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Structural Allograft

 - structural bone grafts for hip arthroplasty:
        - structural bone grafts and cemented prosthesis may be indicated when there is less than 50% of acetabular contact; 
        - as pointed out by Hasegawa et al 1996, when there was more than 67% of acetabular coverage in dysplastic hips, there were no revisions at 13 years;
        - it has been recommended that w/ 60% to 70% coverage, structural bone grafts are not necessary;
        - if structural bone grafts support more than 50 per cent of the cup, then is should be protected with a reconstruction ring;
        - operative technique for superior structural bone grafting:
               - frozen allograft preparation;
               - acetabular floor is cleared of scar and soft tissue;
               - frozen allograft is thawed and shaped to fit the acetabular defect; (distal femur is often allograft of choice);
               - frozen allograft is thawed, cultures are taken, and graft is placed in 50% Betadine (povidone-iodine) solution; 
               - allograft is rinsed with a mixture of one-third 3% hydrogen peroxide and two-thirds saline solution and then is rinsed with bacitracin; 
        - minor column graft: (see Regenerex)
               - by definition minor column allograft (shelf graft) will support less than 50% of the cup;
               - size and shape of the graft are determined with a trial cup in place;
               - cut surface of allograft is not placed in contact with host soft tissue in order to minimize resorption.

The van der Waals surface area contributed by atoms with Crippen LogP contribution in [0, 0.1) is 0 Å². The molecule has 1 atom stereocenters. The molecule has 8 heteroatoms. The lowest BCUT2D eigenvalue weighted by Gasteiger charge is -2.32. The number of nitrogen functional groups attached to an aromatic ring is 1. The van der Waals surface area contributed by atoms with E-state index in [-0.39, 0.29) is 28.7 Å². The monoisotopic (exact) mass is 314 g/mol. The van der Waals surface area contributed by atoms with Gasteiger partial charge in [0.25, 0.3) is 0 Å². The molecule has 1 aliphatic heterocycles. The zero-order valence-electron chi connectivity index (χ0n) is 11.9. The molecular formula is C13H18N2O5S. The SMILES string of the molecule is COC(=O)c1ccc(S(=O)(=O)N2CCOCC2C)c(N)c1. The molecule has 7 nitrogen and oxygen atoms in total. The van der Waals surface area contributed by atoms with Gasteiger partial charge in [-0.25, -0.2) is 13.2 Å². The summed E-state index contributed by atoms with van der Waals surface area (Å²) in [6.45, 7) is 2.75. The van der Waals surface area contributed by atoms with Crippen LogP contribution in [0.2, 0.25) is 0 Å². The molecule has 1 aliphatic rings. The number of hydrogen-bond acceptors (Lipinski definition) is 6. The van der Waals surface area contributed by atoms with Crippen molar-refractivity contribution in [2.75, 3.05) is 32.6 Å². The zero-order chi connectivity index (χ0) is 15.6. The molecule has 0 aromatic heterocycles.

- graft is fixed with two 4.5-mm cancellous-bone screws;
               - cup can be inserted either with or without cement; 
        - major column graft: (by definition supports greater than 50% of cup surface);
               - graft is shaped to fit the acetabular defect; (distal femur is often allograft of choice); 
               - femoral head grafts should either be from males or premenopausal female donors;
        - distal femoral bulk graft:
               - distal aspect of a femur is sculpted to duplicate an acetabulum;
               - distal femoral allograft with the attached metaphysis was cut into the shape of the number 7;
               - condyles are reamed to accept an acetabular cup;
               - anterior femoral groove and a portion of the metaphysis were positioned outside of the acetabulum, and positioned against the ilium;
               - metaphysis side provides bone for internal fixation to the ilium;
               - remainder of the femoral condyle is placed inside the acetabulum to buttress the ilium; 
               - after screw fixation, reaming is carried out in the usual manner until anterior and posterior columns are encountered; 
               - bulk allograft should be butressed within the host acetabular defect rather than applied on the lateral wall of the ilium;
               - align the graft trabeculae along the wt bearing axis;
               - attempt to butress the graft with the posterolateral portion of the acetabulum;
               - cancellous surface of graft is not positioned against host soft tissue because this allows more rapid resorption than subchondral bone surface;
               - cancellous surface should face the cup;